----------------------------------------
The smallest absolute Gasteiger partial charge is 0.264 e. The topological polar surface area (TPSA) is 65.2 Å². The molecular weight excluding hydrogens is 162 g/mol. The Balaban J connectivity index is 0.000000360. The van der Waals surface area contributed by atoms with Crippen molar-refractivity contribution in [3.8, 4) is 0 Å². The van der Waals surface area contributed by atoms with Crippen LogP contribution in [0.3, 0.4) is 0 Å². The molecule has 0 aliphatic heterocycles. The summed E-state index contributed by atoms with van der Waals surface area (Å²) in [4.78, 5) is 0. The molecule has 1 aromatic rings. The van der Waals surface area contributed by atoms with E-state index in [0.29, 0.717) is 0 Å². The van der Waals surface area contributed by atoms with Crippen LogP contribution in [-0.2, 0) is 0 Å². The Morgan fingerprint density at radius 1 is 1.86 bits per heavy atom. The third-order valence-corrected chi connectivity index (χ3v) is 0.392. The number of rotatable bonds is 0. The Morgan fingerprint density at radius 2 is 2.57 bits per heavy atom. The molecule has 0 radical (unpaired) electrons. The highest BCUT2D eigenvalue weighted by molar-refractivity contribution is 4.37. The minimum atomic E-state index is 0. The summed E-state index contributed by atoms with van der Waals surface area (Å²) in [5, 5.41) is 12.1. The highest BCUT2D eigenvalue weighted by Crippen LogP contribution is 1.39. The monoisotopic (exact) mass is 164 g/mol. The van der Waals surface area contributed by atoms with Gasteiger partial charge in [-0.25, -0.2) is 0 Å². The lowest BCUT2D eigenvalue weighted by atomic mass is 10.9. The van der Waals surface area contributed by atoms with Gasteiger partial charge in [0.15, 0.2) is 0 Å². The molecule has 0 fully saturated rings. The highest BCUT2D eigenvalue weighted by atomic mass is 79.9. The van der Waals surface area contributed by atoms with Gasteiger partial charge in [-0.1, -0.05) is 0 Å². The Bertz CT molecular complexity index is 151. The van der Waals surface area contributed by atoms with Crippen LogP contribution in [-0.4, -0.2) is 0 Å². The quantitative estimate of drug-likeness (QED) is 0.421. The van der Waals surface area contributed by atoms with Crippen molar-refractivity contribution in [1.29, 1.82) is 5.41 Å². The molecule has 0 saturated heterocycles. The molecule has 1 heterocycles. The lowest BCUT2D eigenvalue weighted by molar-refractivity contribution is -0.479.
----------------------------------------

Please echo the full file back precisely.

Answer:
The smallest absolute Gasteiger partial charge is 0.264 e. The topological polar surface area (TPSA) is 65.2 Å². The molecular weight excluding hydrogens is 162 g/mol. The Balaban J connectivity index is 0.000000360. The van der Waals surface area contributed by atoms with Crippen molar-refractivity contribution in [3.8, 4) is 0 Å². The van der Waals surface area contributed by atoms with Crippen LogP contribution in [0.3, 0.4) is 0 Å². The molecule has 0 aliphatic heterocycles. The summed E-state index contributed by atoms with van der Waals surface area (Å²) in [4.78, 5) is 0. The molecule has 1 aromatic rings. The van der Waals surface area contributed by atoms with E-state index in [0.29, 0.717) is 0 Å². The van der Waals surface area contributed by atoms with Crippen LogP contribution in [-0.2, 0) is 0 Å². The Morgan fingerprint density at radius 1 is 1.86 bits per heavy atom. The third-order valence-corrected chi connectivity index (χ3v) is 0.392. The number of rotatable bonds is 0. The Morgan fingerprint density at radius 2 is 2.57 bits per heavy atom. The molecule has 0 radical (unpaired) electrons. The highest BCUT2D eigenvalue weighted by molar-refractivity contribution is 4.37. The minimum atomic E-state index is 0. The summed E-state index contributed by atoms with van der Waals surface area (Å²) in [5, 5.41) is 12.1. The highest BCUT2D eigenvalue weighted by Crippen LogP contribution is 1.39. The monoisotopic (exact) mass is 164 g/mol. The van der Waals surface area contributed by atoms with Gasteiger partial charge in [-0.25, -0.2) is 0 Å². The lowest BCUT2D eigenvalue weighted by atomic mass is 10.9. The van der Waals surface area contributed by atoms with Gasteiger partial charge in [0.15, 0.2) is 0 Å². The molecule has 0 fully saturated rings. The highest BCUT2D eigenvalue weighted by atomic mass is 79.9. The van der Waals surface area contributed by atoms with Gasteiger partial charge in [-0.1, -0.05) is 0 Å². The Bertz CT molecular complexity index is 151. The van der Waals surface area contributed by atoms with Crippen LogP contribution in [-0.4, -0.2) is 0 Å². The quantitative estimate of drug-likeness (QED) is 0.421. The van der Waals surface area contributed by atoms with Crippen molar-refractivity contribution in [1.29, 1.82) is 5.41 Å². The molecule has 0 saturated heterocycles. The molecule has 1 heterocycles. The lowest BCUT2D eigenvalue weighted by molar-refractivity contribution is -0.479.